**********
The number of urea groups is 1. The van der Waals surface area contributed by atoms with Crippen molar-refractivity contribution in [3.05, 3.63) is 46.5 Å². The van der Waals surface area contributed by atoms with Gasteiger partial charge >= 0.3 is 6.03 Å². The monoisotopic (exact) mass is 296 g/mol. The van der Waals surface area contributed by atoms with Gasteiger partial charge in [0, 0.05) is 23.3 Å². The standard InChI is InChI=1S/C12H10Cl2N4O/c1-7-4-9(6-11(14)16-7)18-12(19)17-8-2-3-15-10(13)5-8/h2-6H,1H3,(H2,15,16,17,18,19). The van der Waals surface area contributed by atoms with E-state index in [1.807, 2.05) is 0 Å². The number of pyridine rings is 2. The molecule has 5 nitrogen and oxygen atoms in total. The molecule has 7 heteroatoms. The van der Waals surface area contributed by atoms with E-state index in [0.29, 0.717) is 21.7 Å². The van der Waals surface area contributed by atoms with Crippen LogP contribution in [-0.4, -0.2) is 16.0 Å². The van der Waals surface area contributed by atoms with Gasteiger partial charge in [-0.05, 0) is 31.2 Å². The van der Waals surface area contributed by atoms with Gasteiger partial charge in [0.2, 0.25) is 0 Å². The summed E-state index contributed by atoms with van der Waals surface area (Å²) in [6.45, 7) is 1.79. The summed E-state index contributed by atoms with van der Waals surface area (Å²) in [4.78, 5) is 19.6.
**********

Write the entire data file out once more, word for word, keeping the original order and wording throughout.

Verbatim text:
The number of urea groups is 1. The van der Waals surface area contributed by atoms with Crippen molar-refractivity contribution in [3.05, 3.63) is 46.5 Å². The van der Waals surface area contributed by atoms with Gasteiger partial charge >= 0.3 is 6.03 Å². The monoisotopic (exact) mass is 296 g/mol. The van der Waals surface area contributed by atoms with Gasteiger partial charge in [0, 0.05) is 23.3 Å². The standard InChI is InChI=1S/C12H10Cl2N4O/c1-7-4-9(6-11(14)16-7)18-12(19)17-8-2-3-15-10(13)5-8/h2-6H,1H3,(H2,15,16,17,18,19). The van der Waals surface area contributed by atoms with E-state index in [1.807, 2.05) is 0 Å². The number of pyridine rings is 2. The molecule has 5 nitrogen and oxygen atoms in total. The molecule has 7 heteroatoms. The van der Waals surface area contributed by atoms with E-state index in [0.29, 0.717) is 21.7 Å². The van der Waals surface area contributed by atoms with Crippen LogP contribution in [-0.4, -0.2) is 16.0 Å². The van der Waals surface area contributed by atoms with Gasteiger partial charge in [-0.05, 0) is 31.2 Å². The van der Waals surface area contributed by atoms with Gasteiger partial charge in [0.2, 0.25) is 0 Å². The summed E-state index contributed by atoms with van der Waals surface area (Å²) in [6.45, 7) is 1.79. The summed E-state index contributed by atoms with van der Waals surface area (Å²) in [4.78, 5) is 19.6.